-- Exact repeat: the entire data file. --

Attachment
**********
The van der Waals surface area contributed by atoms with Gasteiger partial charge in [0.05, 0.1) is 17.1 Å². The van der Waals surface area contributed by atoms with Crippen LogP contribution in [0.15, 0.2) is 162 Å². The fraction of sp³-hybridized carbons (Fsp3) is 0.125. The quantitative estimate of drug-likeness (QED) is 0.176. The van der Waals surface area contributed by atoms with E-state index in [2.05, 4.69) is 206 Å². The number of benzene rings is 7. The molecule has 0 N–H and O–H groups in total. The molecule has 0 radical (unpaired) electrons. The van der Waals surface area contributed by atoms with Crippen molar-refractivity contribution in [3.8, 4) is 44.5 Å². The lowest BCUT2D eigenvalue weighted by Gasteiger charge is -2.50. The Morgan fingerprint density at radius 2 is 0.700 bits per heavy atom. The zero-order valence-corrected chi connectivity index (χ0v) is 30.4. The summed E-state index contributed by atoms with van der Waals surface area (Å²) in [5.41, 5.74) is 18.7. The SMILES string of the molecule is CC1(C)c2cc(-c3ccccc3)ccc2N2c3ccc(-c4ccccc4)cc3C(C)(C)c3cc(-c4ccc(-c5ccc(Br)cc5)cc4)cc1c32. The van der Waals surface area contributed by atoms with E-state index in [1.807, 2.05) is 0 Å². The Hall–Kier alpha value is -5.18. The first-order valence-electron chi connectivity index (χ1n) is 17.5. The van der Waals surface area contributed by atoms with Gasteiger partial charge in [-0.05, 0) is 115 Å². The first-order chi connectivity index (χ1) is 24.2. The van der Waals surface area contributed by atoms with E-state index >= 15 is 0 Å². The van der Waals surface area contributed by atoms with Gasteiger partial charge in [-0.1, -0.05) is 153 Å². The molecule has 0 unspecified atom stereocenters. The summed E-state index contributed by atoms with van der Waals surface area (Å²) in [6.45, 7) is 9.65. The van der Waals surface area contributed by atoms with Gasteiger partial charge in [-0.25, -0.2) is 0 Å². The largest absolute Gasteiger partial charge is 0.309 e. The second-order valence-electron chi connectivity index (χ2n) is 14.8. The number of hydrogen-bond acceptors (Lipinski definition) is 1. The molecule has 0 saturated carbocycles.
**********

The van der Waals surface area contributed by atoms with Gasteiger partial charge in [0.05, 0.1) is 17.1 Å². The van der Waals surface area contributed by atoms with Crippen LogP contribution in [0.15, 0.2) is 162 Å². The fraction of sp³-hybridized carbons (Fsp3) is 0.125. The quantitative estimate of drug-likeness (QED) is 0.176. The van der Waals surface area contributed by atoms with E-state index in [2.05, 4.69) is 206 Å². The number of benzene rings is 7. The molecule has 0 N–H and O–H groups in total. The molecule has 0 radical (unpaired) electrons. The van der Waals surface area contributed by atoms with Crippen molar-refractivity contribution in [3.8, 4) is 44.5 Å². The lowest BCUT2D eigenvalue weighted by Gasteiger charge is -2.50. The Morgan fingerprint density at radius 2 is 0.700 bits per heavy atom. The zero-order valence-corrected chi connectivity index (χ0v) is 30.4. The summed E-state index contributed by atoms with van der Waals surface area (Å²) in [5.41, 5.74) is 18.7. The SMILES string of the molecule is CC1(C)c2cc(-c3ccccc3)ccc2N2c3ccc(-c4ccccc4)cc3C(C)(C)c3cc(-c4ccc(-c5ccc(Br)cc5)cc4)cc1c32. The van der Waals surface area contributed by atoms with E-state index in [1.807, 2.05) is 0 Å². The Hall–Kier alpha value is -5.18. The first-order valence-electron chi connectivity index (χ1n) is 17.5. The van der Waals surface area contributed by atoms with Gasteiger partial charge in [-0.05, 0) is 115 Å². The first-order chi connectivity index (χ1) is 24.2. The van der Waals surface area contributed by atoms with E-state index >= 15 is 0 Å². The van der Waals surface area contributed by atoms with Gasteiger partial charge in [-0.1, -0.05) is 153 Å². The molecule has 0 unspecified atom stereocenters. The summed E-state index contributed by atoms with van der Waals surface area (Å²) in [6.45, 7) is 9.65. The van der Waals surface area contributed by atoms with Gasteiger partial charge in [-0.25, -0.2) is 0 Å². The largest absolute Gasteiger partial charge is 0.309 e. The second-order valence-electron chi connectivity index (χ2n) is 14.8. The number of hydrogen-bond acceptors (Lipinski definition) is 1. The molecule has 0 saturated carbocycles.